• 25 states have commuter herd agreements with other states, 23 have alternative ID agreements and 20 have agreements for movement documents other than ICVI and owner/shipper statements (OSS).
  • 19 states accept brands as official identification; five accept them in all cases and 14 in limited cases.
  • 31 states accept breed registries as official identification, 15 in all cases and 11 in limited cases.
  • All the responding states indicated “yes” or “yes unless exempt” when asked whether they require official identification for classes of cattle specified in the ADT rule entering their states.
  • Some indicated they require official identification for cattle not covered by the rule. For example, nine states indicated they require official identification on steers and spayed heifers below 18 months of age entering their states and 16 indicated the same for sexually intact beef animals under 18 months of age.
  • 23 of the responding states indicated they have official identification requirements for cattle moving within their states.

Throughout the forum, it became clear that regional differences in the ways cattle are marketed, and the role of market facilities, influence the ways states administer ADT and cooperate with neighboring states. Cows in large Western herds, for example, might only move through a market once in their lives, but might ship to that market in relatively large numbers when managers cull herds. In the Southeast, cows could walk the action ring multiple times and typically go to market in small lots.

Many of the smaller auction facilities, particularly in the East and Southeast, do not have a veterinarian on hand throughout the sale, or in some cases, ever. Instead, they rely on state or federally accredited technicians to monitor the health of cattle arriving at the facility. Several state veterinarians from Southeastern states noted they have reached cooperative agreements with neighboring states to allow movement of cattle with alternative official documents instead of the ICVI.

Several Western brand states have indicated they have reached agreements with neighboring states to use brands, along with the ICVI, for interstate movement.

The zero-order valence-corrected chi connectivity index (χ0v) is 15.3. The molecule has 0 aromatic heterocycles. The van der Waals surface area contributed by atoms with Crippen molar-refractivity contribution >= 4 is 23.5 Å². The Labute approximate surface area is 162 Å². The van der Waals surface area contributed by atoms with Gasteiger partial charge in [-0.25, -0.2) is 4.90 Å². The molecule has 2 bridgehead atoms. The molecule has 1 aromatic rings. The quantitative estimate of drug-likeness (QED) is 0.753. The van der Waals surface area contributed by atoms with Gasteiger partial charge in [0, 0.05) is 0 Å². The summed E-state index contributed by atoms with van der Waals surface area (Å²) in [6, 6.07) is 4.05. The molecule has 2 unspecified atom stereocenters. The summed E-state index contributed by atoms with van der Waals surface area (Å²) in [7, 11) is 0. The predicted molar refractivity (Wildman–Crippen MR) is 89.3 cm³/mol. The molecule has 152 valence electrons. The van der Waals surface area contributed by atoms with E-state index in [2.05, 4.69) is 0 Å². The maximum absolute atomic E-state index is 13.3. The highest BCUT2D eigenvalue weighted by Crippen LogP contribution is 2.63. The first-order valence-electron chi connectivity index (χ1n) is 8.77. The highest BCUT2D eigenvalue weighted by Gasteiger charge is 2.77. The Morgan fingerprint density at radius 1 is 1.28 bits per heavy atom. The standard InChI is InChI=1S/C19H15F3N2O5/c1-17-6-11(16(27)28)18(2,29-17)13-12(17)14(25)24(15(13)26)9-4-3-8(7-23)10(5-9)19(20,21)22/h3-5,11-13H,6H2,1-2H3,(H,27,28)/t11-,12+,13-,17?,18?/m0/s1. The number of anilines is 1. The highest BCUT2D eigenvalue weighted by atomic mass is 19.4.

These discussions led to a general consensus among participants that regional harmonization of ADT policies might be more realistic than national harmonization, with groups of neighboring states developing agreements that fit for their producers and markets.

USDA provides a list of links to each state’s import regulations at APHIS.USDA.Gov.

Another point of consensus was that outreach and education will be critical in the coming months and years, as many producers and veterinarians remain unclear on the details and requirements of ADT. Some of that outreach will come from the federal level, but much of it will need to occur at the state level due to account for each state’s import and export policies.

Auction markets will serve as key resources for implementation of ADT across the country. Many serve as official tagging stations, stockyard veterinarians issue and manage ICVI documents and sale managers are becoming well versed in ADT requirements and the specific requirements of states to which sale cattle might be shipped.

Several state veterinarians and other participants pointed out that ADT requirements are not that much different from management and marketing practices that, in many cases, have been in use for decades, such as official identification for disease-control programs, sale facilities collecting information on buyers, sellers and livestock, and veterinarians inspecting animals and issuing health certificates. With time, effort and perhaps a little patience, we should be able to make ADT work.